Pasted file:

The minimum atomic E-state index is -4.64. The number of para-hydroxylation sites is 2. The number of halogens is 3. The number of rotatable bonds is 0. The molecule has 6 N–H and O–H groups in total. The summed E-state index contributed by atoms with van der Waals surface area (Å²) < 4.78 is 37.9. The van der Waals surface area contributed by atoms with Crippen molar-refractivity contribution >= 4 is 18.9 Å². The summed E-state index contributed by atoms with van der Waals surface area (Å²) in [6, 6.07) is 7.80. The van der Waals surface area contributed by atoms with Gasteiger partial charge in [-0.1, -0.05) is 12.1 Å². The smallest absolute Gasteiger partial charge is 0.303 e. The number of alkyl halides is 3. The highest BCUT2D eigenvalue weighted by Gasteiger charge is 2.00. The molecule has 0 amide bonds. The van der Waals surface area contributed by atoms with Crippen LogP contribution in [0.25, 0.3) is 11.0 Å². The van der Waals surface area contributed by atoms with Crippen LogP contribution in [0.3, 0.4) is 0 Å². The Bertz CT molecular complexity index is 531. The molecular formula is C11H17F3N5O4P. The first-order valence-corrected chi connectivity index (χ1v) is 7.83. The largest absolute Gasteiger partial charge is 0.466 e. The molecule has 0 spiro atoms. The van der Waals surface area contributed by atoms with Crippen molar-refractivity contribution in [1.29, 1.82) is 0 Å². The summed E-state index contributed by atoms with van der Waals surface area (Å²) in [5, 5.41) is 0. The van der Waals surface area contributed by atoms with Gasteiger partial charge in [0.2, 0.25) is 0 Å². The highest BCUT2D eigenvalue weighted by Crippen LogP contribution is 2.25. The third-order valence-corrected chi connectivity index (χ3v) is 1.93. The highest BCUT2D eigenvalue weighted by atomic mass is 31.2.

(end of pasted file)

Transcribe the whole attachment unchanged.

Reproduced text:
The minimum atomic E-state index is -4.64. The number of para-hydroxylation sites is 2. The number of halogens is 3. The number of rotatable bonds is 0. The molecule has 6 N–H and O–H groups in total. The summed E-state index contributed by atoms with van der Waals surface area (Å²) < 4.78 is 37.9. The van der Waals surface area contributed by atoms with Crippen molar-refractivity contribution >= 4 is 18.9 Å². The summed E-state index contributed by atoms with van der Waals surface area (Å²) in [6, 6.07) is 7.80. The van der Waals surface area contributed by atoms with Gasteiger partial charge in [-0.1, -0.05) is 12.1 Å². The smallest absolute Gasteiger partial charge is 0.303 e. The number of alkyl halides is 3. The highest BCUT2D eigenvalue weighted by Gasteiger charge is 2.00. The molecule has 0 amide bonds. The van der Waals surface area contributed by atoms with Crippen LogP contribution in [0.25, 0.3) is 11.0 Å². The van der Waals surface area contributed by atoms with Crippen LogP contribution in [0.3, 0.4) is 0 Å². The Bertz CT molecular complexity index is 531. The molecular formula is C11H17F3N5O4P. The first-order valence-corrected chi connectivity index (χ1v) is 7.83. The largest absolute Gasteiger partial charge is 0.466 e. The molecule has 0 spiro atoms. The van der Waals surface area contributed by atoms with Crippen molar-refractivity contribution in [1.29, 1.82) is 0 Å². The summed E-state index contributed by atoms with van der Waals surface area (Å²) in [5, 5.41) is 0. The van der Waals surface area contributed by atoms with Gasteiger partial charge in [0.2, 0.25) is 0 Å². The highest BCUT2D eigenvalue weighted by Crippen LogP contribution is 2.25. The third-order valence-corrected chi connectivity index (χ3v) is 1.93. The highest BCUT2D eigenvalue weighted by atomic mass is 31.2.